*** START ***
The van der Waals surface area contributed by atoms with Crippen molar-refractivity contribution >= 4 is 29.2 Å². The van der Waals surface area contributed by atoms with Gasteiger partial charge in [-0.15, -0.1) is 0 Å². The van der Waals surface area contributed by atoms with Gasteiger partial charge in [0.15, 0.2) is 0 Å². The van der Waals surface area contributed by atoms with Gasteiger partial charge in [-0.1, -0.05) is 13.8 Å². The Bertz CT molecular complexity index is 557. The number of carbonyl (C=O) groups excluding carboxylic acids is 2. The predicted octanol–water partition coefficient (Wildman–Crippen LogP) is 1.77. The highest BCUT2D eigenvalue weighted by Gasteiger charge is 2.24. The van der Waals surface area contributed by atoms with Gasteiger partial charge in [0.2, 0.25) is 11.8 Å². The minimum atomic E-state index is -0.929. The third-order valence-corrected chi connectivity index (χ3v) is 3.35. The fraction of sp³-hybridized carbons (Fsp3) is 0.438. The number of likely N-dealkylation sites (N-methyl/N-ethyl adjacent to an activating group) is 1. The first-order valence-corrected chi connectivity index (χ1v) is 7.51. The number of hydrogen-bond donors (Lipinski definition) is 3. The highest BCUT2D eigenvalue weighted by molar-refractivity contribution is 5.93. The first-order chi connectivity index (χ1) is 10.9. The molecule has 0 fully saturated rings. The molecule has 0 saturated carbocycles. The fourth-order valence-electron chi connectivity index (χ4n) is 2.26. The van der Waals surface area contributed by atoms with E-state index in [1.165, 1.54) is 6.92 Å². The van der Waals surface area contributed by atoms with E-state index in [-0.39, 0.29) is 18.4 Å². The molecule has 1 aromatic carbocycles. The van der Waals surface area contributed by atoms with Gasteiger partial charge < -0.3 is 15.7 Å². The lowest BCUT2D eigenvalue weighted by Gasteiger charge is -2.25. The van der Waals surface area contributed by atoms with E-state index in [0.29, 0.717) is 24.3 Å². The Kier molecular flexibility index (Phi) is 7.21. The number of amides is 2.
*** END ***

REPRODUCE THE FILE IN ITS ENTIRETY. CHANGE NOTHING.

The van der Waals surface area contributed by atoms with Crippen molar-refractivity contribution >= 4 is 29.2 Å². The van der Waals surface area contributed by atoms with Gasteiger partial charge in [-0.15, -0.1) is 0 Å². The van der Waals surface area contributed by atoms with Gasteiger partial charge in [0.15, 0.2) is 0 Å². The van der Waals surface area contributed by atoms with Gasteiger partial charge in [-0.1, -0.05) is 13.8 Å². The Bertz CT molecular complexity index is 557. The number of carbonyl (C=O) groups excluding carboxylic acids is 2. The predicted octanol–water partition coefficient (Wildman–Crippen LogP) is 1.77. The highest BCUT2D eigenvalue weighted by Gasteiger charge is 2.24. The van der Waals surface area contributed by atoms with Gasteiger partial charge in [0.2, 0.25) is 11.8 Å². The minimum atomic E-state index is -0.929. The third-order valence-corrected chi connectivity index (χ3v) is 3.35. The fraction of sp³-hybridized carbons (Fsp3) is 0.438. The number of likely N-dealkylation sites (N-methyl/N-ethyl adjacent to an activating group) is 1. The first-order valence-corrected chi connectivity index (χ1v) is 7.51. The number of hydrogen-bond donors (Lipinski definition) is 3. The highest BCUT2D eigenvalue weighted by molar-refractivity contribution is 5.93. The first-order chi connectivity index (χ1) is 10.9. The molecule has 0 fully saturated rings. The molecule has 0 saturated carbocycles. The fourth-order valence-electron chi connectivity index (χ4n) is 2.26. The van der Waals surface area contributed by atoms with E-state index in [1.165, 1.54) is 6.92 Å². The van der Waals surface area contributed by atoms with E-state index in [-0.39, 0.29) is 18.4 Å². The molecule has 1 aromatic carbocycles. The van der Waals surface area contributed by atoms with Gasteiger partial charge < -0.3 is 15.7 Å². The lowest BCUT2D eigenvalue weighted by Gasteiger charge is -2.25. The van der Waals surface area contributed by atoms with E-state index in [0.29, 0.717) is 24.3 Å². The Kier molecular flexibility index (Phi) is 7.21. The number of amides is 2.